148369 Limitations among adults with arthritis: An analysis of duration, severity, type, and change in severity of arthritis

Tuesday, November 6, 2007: 12:30 PM

Leah Rohlfsen, MA , Sociology, Arizona State University, Tempe, AZ
Jennie Jacobs Kronenfeld, PhD , Sociology, Arizona State University, Tempe, AZ
Arthritis is the most prevalent chronic condition in persons ages 65 and older and is projected to affect 60 million people by 2020 (Dunlop, Manheim, Yelin, Song, and Chang 2003b). For middle and late life, arthritis ranks first for limitations among both women and men (Verbrugge and Patrick 1995). Furthermore, as the population ages, more people will have to live with arthritis for a longer period of time (Leveille, Wee, and Iezzoni 2005). The purpose of this study is to provide an analysis of the impact of duration of arthritis, severity, type, and self-rated change in the severity of arthritis on functional limitations. Many of the activities identified as most important to persons with arthritis are not measured with activities of daily living (ADL) and instrumental activities of daily living (IADL) scales, but with the functional limitations scale, most notably associated with Nagi (1969). Furthermore, duration of disease is largely unstudied. Individuals vary greatly in their adaptation to diseases and this is not always well explained by severity. Duration of disease may affect how one learns to live and function with the disease, therefore increasing one's ability to perform activities. As one lives with chronic disease, one learns to adapt to the challenges of the disease. Alternatively, levels of functional ability may decrease as one lives with the chronic disease because of fear-avoidance and losses in physical functioning as the illness progresses. Using data from the Heath and Retirement Study (HRS), the findings from this study indicate that duration of arthritis is negatively related to functional limitations; functional limitations decrease by 7% for every additional two year period one lives with arthritis. This finding supports the proposition that the longer one lives with arthritis, the more one learns to function and adapt to the disease. Severity of arthritis and self-perceived change in the severity of arthritis are positively related to functional limitations. Functional limitations increase by 15% for every additional unit increase in the severity of arthritis and by 27% when one views their arthritis as worse than during the previous wave. These results demonstrate that not only does severity of arthritis determine how adults with arthritis function, but also that the length of time that one lives with arthritis impacts their functional ability. Examining how various aspects of arthritis impact functional ability may lead to a better understanding of how adults live with chronic health conditions.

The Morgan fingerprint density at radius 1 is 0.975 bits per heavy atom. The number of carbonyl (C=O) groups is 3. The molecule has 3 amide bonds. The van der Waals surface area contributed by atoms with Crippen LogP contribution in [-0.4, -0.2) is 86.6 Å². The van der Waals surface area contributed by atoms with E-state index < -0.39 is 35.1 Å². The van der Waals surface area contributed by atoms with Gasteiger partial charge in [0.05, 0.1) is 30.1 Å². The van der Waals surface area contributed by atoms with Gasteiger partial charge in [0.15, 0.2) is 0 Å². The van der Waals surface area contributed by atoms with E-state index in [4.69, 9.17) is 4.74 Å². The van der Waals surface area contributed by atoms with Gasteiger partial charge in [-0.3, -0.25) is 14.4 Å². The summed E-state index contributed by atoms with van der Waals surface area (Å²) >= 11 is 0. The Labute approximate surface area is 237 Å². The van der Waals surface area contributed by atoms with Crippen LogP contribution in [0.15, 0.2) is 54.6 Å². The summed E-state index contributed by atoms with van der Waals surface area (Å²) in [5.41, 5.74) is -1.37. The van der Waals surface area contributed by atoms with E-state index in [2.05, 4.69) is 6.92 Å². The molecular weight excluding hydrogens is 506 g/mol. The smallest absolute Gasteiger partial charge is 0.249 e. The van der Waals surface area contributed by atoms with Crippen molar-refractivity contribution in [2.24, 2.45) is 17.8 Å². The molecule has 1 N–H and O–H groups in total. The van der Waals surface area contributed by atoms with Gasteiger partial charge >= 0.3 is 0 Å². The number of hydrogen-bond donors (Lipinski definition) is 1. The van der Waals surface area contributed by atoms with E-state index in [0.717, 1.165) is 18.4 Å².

Learning Objectives:
To understand various aspects of arthritis on the lives of those living with arthritis. To differentiate the impact of duration of arthritis, severity of arthritis, type of arthritis, and self-evaluation of the change in the severity of arthritis on functional limitations. To discuss usage of the Health and Retirement Study in assessing the impact of chronic conditions on functional limitations.

Presenting author's disclosure statement:

Any relevant financial relationships? No
Any institutionally-contracted trials related to this submission?

I agree to comply with the American Public Health Association Conflict of Interest and Commercial Support Guidelines, and to disclose to the participants any off-label or experimental uses of a commercial product or service discussed in my presentation.